Juvenile Spotted Owl by David Utterback

The most often read post on this blog is now “Halloween and Barn Owls.” Sometime ago it passed even “Crows and Ravens Part IV” which is the post where we tell you precisely and clearly how to tell the difference between a Crow and a Raven and even help you identify which kind of crow and raven.  Now we are hard at work on a post telling you how to identify various owls.

In the meantime we thought we would remind you of one of James Thurber’s fables.  Specifically the one about the owl who was God.

Once, according to Thurber, on a dark night, an owl, perched in an oak tree, heard two moles scurrying about on the ground.  The owl said, “Who?” startling the tiny mammals one of whom sqeaked, “Who?”  To which the owl replied, “You two!”  The moles ran off and reported to all the animals in the forest that the owl could see in the dark, answer all questions, and therefore must be the wisest of all animals.

The Secretary bird wasn’t having any and charged off to test the owl.  Arriving at the oak tree the bird demanded that the owl, in pitch darkness, answer the question, “How many fingers am I holding up?”  (Secretary birds, of course, don’t have fingers but Thurber is telling us a fable here, not reporting scientific fact.)  The owl answered — correctly — “Two.”  The secretary bird then asked the owl for another word which means “that is to say” or “namely.”  From the tree came the answer, “to wit.”  So the secretary bird asked its last question, “Why does a lover call on his love?”  “To woo,” answered the owl.

sagittarius serpentarius

sagittarius serpentarius

Secretary birds live in sub-Saharan Africa, spending most of their time on the ground.  They are not small birds; some grow to a height of 4 feet.  Thurber was a writer, not an ornithologist.  We may suspect he chose a Secretary bird for his fable because of its name and for no other reason.

So this secretary bird returned to all the animals, reporting that the owl could see in the dark and knew everything.  There was a doubter in the group as there always is in any group.  The fox wanted to know if the owl could see in daytime too but all the other animals laughed at the fox.  They sent a messenger off to tell the owl they wanted him for their leader.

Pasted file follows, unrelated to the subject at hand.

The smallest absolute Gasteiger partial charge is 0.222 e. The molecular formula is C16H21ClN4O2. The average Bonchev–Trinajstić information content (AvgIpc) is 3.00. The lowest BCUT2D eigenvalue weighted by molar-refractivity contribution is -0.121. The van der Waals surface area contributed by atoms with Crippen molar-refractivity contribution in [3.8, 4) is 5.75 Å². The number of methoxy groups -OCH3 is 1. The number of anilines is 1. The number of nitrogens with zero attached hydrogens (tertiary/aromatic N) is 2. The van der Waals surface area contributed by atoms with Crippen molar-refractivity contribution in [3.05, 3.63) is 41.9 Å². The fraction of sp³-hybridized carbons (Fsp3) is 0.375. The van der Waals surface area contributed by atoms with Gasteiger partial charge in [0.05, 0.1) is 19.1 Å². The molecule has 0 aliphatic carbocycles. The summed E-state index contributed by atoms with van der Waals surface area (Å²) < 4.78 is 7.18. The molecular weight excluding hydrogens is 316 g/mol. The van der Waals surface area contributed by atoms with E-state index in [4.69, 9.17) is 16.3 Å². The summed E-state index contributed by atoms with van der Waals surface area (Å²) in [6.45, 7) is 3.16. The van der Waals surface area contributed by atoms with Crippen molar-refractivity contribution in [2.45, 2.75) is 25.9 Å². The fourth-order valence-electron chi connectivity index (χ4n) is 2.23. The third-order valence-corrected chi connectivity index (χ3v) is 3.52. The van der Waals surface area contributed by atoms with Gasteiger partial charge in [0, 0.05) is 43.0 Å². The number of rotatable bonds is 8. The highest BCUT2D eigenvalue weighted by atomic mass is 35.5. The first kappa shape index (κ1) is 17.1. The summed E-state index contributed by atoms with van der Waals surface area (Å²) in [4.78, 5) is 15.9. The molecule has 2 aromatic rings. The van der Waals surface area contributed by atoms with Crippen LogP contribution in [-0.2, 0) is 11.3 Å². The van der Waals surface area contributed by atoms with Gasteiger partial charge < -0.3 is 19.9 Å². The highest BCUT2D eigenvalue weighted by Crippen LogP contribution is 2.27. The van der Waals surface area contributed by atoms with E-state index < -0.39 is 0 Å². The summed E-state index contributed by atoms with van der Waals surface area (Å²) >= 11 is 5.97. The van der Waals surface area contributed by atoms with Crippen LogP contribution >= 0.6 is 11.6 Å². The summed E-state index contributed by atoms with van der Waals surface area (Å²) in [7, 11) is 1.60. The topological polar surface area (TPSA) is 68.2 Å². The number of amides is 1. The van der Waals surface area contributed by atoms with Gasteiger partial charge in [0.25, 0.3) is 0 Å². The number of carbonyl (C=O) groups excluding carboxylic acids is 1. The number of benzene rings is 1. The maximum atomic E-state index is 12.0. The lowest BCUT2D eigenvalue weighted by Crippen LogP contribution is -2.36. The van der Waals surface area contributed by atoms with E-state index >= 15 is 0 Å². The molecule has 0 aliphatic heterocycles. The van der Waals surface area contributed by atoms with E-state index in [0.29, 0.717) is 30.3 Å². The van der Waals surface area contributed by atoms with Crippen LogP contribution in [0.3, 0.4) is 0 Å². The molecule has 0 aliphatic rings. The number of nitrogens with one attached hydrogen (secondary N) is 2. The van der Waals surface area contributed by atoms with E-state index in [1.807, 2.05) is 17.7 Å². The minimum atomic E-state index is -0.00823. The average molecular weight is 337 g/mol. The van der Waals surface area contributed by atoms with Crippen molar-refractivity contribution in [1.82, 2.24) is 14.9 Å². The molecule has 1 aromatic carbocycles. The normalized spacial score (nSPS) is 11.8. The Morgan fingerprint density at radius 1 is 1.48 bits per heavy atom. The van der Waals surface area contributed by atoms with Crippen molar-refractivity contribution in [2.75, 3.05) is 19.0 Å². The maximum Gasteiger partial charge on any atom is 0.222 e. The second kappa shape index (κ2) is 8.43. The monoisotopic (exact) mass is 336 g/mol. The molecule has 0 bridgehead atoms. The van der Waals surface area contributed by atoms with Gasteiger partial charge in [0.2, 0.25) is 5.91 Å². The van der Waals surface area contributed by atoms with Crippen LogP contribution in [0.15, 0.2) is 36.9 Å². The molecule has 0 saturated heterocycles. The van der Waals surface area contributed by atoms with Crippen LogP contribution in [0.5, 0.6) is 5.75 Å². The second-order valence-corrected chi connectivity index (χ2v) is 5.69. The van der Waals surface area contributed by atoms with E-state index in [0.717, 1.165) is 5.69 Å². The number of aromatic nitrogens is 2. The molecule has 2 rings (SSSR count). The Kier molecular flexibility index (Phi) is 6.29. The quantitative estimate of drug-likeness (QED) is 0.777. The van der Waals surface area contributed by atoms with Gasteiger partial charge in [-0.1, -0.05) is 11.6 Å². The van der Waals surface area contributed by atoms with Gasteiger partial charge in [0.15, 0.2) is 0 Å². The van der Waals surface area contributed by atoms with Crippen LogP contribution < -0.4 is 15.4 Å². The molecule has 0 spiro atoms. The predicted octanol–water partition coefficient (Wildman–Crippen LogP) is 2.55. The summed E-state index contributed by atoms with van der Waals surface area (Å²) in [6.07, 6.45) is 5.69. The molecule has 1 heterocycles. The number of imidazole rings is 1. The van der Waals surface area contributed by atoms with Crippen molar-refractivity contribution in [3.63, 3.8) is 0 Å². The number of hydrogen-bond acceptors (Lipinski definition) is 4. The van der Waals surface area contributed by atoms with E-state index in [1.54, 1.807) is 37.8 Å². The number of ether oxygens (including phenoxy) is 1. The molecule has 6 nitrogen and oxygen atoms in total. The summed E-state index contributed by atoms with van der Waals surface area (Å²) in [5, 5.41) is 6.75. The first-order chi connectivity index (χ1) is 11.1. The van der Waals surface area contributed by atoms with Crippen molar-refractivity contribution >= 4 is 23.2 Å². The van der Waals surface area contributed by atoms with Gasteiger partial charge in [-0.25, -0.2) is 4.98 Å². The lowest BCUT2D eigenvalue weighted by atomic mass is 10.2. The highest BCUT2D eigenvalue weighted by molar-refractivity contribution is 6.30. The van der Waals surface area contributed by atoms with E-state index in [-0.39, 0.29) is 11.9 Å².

secretary-birdThe owl appeared among them at noon the next day with huge globular eyes and all the animals thought he was God and started following him everywhere he went.  When he bumped into trees, so did they; when he started walking down the center of a highway, they followed.  Pretty soon a hawk saw a truck bearing down on them and reported to the Secretary bird who said to the owl, “There’s danger ahead!”  The owl calmly asked, “To wit?”  But about that time the truck ran them over.  Except for the fox who had refused to go along. Since this is a kind of a fairy tale, he probably lived happily ever after.

As you can tell, Thurber was using the fable story-telling form – invented, so far as we know, by Aesop – so, in addition to the conflict introduced by the fox, the story has to have a moral.  Here is how Thurber described the moral of this story: You can fool too many of the people too much of the time.

But for us, as birders, the moral might be stated differently: There is a reason you don’t often see owls during the day.


Keven Law took the photo of the yawning secretary bird; Chris Eason took the photo of the entire bird.  You can read more about David Utterback here.

We read Thurber’s owl fable in our copy of Thurber: Writings and Drawings, published by the Library of America. Thurber’s fables were originally published as Fables for Our Time and Further Fables for Our Time. For more about Thurber himself, try this.